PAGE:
Nala – A Neat Structured Frontend for APT Package Manager

Brief: This article will walk us through the installation and usage of Nala as an alternate package manager to the commonly used APT package manager for Debian-based Linux distributions like Ubuntu and Linux Mint.

The primary aim of the Nala package manager is to help Debian-based Linux users understand what goes on in the background when installing, removing, and/or upgrading various system packages.

The libapt-pkg frontend is interfaced by python-apt api hence the need to have Python 3 installed on a Debian-based system prior to the installation of Nala.

The use of Nala as a package manager excludes redundant messages, provides better package formats, and uses color to highlight specific system events behind package installation, removal, and upgrade.

Prominent Features of Nala Package Manager

The following are the unique package manager features are associated with Nala.

Parallel Downloads

Apart from the pretty text formats presented by the Nala package manager, it is highly praised for supporting parallel downloads. For each unique mirror in the sources.list (/etc/apt/sources.list) file, you can initiate the download 3 packages.

These multiple connections to a single mirror approach speed up the download of numerous small packages. Also, with parallel downloads, users have the flexibility of switching between alternate mirrors for better download speed.

Fetch

The following command will confirm your Linux distribution (Ubuntu or Debian), fetch associated mirrors from the relevant master list, test & score the mirrors’ latency, and finally select the fastest 3 configurable mirrors to be written to the file.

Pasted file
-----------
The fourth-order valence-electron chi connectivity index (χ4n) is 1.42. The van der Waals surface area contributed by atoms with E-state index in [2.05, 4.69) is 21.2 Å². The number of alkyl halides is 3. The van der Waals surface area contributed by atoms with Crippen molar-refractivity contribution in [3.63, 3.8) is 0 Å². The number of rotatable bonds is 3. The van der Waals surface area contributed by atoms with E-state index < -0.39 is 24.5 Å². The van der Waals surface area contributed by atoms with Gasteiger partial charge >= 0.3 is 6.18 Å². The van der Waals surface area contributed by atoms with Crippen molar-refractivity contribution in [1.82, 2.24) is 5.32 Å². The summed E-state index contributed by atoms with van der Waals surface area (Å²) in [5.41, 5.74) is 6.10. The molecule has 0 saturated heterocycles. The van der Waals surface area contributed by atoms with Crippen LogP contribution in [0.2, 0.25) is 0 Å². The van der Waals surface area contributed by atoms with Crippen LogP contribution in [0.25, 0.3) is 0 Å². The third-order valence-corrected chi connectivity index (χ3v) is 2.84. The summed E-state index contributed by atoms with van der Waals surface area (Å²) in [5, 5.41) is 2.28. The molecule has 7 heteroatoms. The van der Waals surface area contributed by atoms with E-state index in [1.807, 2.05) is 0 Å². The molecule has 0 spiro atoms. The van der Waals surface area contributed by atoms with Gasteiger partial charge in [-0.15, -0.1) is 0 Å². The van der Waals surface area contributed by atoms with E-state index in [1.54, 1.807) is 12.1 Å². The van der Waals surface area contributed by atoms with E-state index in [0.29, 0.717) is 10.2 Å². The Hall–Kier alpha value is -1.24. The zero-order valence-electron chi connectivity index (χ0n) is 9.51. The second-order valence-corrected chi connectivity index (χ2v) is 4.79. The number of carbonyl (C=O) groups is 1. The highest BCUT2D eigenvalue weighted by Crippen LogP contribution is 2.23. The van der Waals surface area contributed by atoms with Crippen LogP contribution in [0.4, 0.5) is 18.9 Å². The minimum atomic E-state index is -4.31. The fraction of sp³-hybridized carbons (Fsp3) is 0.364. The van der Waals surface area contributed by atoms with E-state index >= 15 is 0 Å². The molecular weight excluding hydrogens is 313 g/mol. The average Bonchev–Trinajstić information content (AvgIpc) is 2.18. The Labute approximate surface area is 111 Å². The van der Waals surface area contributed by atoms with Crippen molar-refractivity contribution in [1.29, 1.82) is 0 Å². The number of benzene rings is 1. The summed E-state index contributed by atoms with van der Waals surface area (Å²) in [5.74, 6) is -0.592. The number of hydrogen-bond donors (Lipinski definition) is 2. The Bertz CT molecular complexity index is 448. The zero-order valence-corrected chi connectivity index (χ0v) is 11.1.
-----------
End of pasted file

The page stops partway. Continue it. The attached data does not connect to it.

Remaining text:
$ nala fetch

History

The following command accounts for all the package manager transactions carried out on your Debian-based system. The file /var/lib/nala/history.json stores all information related to packages’ installation, removal, and upgrade under a unique <ID>.

$ nala history

The above command can be further manipulated by commands like:

$ nala history redo <ID>
or 
$ nala history undo <ID>

To partially or fully clear the history file, run:

$ nala history clear <ID>
or 
$ nala history clear --all 

Installing Nala Package Manager in Debian-based Systems

First, make sure you have Python3 installed, if not you can install it using the following command:

$ python3 -V
$ sudo apt install python3 

Once python is installed, you can install and confirm the Nala using the following commands.

$ sudo apt install nala
$ nala --version

How to Use Nala Package Manager in Debian-based Systems

To use Nala, simply replace all APT instances in your command with Nala as shown.

$ sudo nala update 
Update System Packages
Update System Packages

To search for a package:

$ nala search [package-name]
Search System Package
Search System Package

To install a package:

$ sudo nala install [package-name]
Install System Package
Install System Package

You will be presented with an interactive interface like the following:

Package Installation Process
Package Installation Process

To get the information about the package:

$ nala show [package-name]
Check Package Info
Check Package Info

To remove a package:

$ sudo nala remove [package-name]

To fetch the Debian or Ubuntu mirror list, run:

$ sudo nala fetch
Fetch Mirror List
Fetch Mirror List

Choose mirrors you want to keep and confirm your choice:

Choose Mirror List
Choose Mirror List

To get the summary of the apt transaction, run:

$ nala history 
Check Nala History
Check Nala History

Nala educates Debian-based users on what goes on behind each command handled by the OS package manager. Its format is user-friendly enough and interactively exciting to use.

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